How To Map An RDM To Multiple VMs

Sometimes you need to map an RDM to multiple VMs in VMware, if you are creating a cluster for example. You will probably find that when you go to map the RDM to each VM after the first, the option to select RDM is greyed out. This is because you can’t map an RDM to multiple VMs. To get around this and map an RDM to multiple VMs:

  1. Add a new disk to the first VM you want to add an RDM to (Right click the VM -> Edit Settings… -> Add… -> Hard Disk -> Next -> Raw Device Mappings, etc…)
  2. Next, add a hard disk to the other VMs that you want to map the RDM to, except this time, specify that you want to add an existing disk, navigating to the vmdk file that will be created on the datastore containing the RDM that you mapped in step 1

Clustering Windows Servers in VMware

If you are mapping an RDM to multiple VMs for the purpose of creating a cluster in Windows, make sure to add the RDM to a new SCSI controller (other than the one used for the OS disks) and to map each RDM to a new SCSI ID on the other controller. Note that you also need to use a compatible SCSI controller (that’s identical across the multiple VMs in your cluster) 😉

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2 thoughts on “How To Map An RDM To Multiple VMs

  1. I’ve got a cluster setup in this configuration. The only annoying thing is that you can’t snapshot the vm. Do you have any workarounds?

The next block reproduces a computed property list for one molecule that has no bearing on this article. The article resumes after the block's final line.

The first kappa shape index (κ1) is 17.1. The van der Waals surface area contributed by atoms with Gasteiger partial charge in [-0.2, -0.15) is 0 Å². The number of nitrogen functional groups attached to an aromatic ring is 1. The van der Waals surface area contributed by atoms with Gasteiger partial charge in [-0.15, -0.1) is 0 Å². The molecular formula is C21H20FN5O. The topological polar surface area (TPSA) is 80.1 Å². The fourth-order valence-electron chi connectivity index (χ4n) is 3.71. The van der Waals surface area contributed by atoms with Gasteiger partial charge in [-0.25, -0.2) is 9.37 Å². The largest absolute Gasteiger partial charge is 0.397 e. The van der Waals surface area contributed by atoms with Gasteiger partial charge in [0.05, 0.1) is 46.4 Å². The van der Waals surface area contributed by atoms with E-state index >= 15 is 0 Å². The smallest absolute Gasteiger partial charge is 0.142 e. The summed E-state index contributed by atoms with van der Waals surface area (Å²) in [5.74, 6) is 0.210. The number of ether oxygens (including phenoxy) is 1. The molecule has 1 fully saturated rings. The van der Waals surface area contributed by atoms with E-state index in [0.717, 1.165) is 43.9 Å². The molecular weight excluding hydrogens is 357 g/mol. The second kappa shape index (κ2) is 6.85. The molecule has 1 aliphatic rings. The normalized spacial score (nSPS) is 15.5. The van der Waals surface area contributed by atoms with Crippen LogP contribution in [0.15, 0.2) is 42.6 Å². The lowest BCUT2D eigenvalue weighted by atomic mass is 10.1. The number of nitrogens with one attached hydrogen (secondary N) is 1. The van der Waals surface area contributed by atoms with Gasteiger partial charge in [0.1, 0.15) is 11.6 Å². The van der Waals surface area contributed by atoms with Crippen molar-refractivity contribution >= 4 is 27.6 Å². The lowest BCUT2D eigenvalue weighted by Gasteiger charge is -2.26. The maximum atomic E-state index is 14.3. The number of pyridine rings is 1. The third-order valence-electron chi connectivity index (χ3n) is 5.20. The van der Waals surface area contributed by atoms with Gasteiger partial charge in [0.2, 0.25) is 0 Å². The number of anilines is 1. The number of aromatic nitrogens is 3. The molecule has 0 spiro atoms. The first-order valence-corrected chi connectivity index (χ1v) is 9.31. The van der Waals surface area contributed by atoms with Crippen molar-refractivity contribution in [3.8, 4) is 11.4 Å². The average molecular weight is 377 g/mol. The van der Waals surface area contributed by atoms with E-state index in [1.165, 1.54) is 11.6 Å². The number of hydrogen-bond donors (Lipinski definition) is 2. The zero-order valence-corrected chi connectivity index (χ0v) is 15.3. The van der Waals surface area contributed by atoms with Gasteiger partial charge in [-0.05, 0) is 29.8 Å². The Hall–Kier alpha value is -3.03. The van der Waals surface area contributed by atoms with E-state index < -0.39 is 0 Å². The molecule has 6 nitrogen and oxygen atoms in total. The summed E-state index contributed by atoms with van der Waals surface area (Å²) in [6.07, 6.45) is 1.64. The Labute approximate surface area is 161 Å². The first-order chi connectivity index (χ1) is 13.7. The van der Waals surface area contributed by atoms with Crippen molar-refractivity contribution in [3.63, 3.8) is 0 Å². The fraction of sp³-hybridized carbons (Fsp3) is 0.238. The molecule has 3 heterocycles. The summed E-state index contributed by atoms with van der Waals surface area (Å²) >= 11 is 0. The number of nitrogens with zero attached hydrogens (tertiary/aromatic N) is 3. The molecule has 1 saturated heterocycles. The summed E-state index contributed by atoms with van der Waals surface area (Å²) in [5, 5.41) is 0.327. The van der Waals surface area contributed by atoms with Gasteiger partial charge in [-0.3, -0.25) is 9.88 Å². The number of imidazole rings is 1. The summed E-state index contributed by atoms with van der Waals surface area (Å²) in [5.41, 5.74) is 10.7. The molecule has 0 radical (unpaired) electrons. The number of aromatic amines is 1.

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    • Unfortunately I have no idea how to snapshot a VM with an RDM. I’m actually going through this same issue myself, it’s a shame to go through the hassle of working out how to map an RDM to multiple VMs only to find that you can’t snapshot the VMs 🙁

      My solution was to question whether I really need to use a Microsoft cluster, considering that VMware is already providing HA / FT. I suppose that a cluster does protect the Windows layer, rather than just the hardware layer, but how many times have you seen a well maintained Windows VM randomly get corrupted? More likely to get damaged after some administrative action on all nodes in the cluster, such as performing Windows Updates, in which case clustering won’t save you anyway. My solution was to just use a normal VMware datastore, rather than RDM and just have a single VM rather than a cluster. Better to do it this way and have an improved RTO with a snapshot based backup solution and enjoy less complexity of managing a clusterless VM without an RDM.

      The only place I can see a cluster actually being required is in an active-active setup, for performance in large environments… In which case, you probably have more dedicated resources and a large amount of data… In which case, you are probably doing SAN level snapshots instead 😉

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